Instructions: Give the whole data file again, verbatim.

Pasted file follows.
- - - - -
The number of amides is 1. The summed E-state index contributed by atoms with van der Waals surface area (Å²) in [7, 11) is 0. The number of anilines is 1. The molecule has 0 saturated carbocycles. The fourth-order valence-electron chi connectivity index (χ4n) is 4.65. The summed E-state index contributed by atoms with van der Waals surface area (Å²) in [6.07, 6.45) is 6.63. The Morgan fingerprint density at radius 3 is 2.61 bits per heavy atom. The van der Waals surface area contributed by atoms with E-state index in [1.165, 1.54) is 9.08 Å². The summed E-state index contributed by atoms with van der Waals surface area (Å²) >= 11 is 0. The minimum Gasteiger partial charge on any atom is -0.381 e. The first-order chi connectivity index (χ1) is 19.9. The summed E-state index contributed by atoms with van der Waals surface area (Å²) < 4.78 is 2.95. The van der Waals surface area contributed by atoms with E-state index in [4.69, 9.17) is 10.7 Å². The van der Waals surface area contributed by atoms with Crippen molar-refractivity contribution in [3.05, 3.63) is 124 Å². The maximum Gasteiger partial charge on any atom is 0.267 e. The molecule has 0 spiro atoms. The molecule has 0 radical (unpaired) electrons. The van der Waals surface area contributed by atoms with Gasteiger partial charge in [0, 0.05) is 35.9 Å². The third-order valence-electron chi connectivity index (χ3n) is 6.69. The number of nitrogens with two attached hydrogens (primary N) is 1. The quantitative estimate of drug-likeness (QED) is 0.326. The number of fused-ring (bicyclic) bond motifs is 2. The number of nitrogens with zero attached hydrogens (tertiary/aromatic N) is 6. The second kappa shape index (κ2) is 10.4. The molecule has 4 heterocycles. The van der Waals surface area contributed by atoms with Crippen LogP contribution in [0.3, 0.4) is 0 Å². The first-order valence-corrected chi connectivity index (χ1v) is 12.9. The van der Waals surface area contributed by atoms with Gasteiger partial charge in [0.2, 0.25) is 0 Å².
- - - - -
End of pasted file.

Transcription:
The number of amides is 1. The summed E-state index contributed by atoms with van der Waals surface area (Å²) in [7, 11) is 0. The number of anilines is 1. The molecule has 0 saturated carbocycles. The fourth-order valence-electron chi connectivity index (χ4n) is 4.65. The summed E-state index contributed by atoms with van der Waals surface area (Å²) in [6.07, 6.45) is 6.63. The Morgan fingerprint density at radius 3 is 2.61 bits per heavy atom. The van der Waals surface area contributed by atoms with E-state index in [1.165, 1.54) is 9.08 Å². The summed E-state index contributed by atoms with van der Waals surface area (Å²) >= 11 is 0. The minimum Gasteiger partial charge on any atom is -0.381 e. The first-order chi connectivity index (χ1) is 19.9. The summed E-state index contributed by atoms with van der Waals surface area (Å²) < 4.78 is 2.95. The van der Waals surface area contributed by atoms with E-state index in [4.69, 9.17) is 10.7 Å². The van der Waals surface area contributed by atoms with Crippen molar-refractivity contribution in [3.05, 3.63) is 124 Å². The maximum Gasteiger partial charge on any atom is 0.267 e. The molecule has 0 spiro atoms. The molecule has 0 radical (unpaired) electrons. The van der Waals surface area contributed by atoms with Gasteiger partial charge in [0, 0.05) is 35.9 Å². The third-order valence-electron chi connectivity index (χ3n) is 6.69. The number of nitrogens with two attached hydrogens (primary N) is 1. The quantitative estimate of drug-likeness (QED) is 0.326. The number of fused-ring (bicyclic) bond motifs is 2. The number of nitrogens with zero attached hydrogens (tertiary/aromatic N) is 6. The second kappa shape index (κ2) is 10.4. The molecule has 4 heterocycles. The van der Waals surface area contributed by atoms with Crippen LogP contribution in [0.3, 0.4) is 0 Å². The first-order valence-corrected chi connectivity index (χ1v) is 12.9. The van der Waals surface area contributed by atoms with Gasteiger partial charge in [0.2, 0.25) is 0 Å².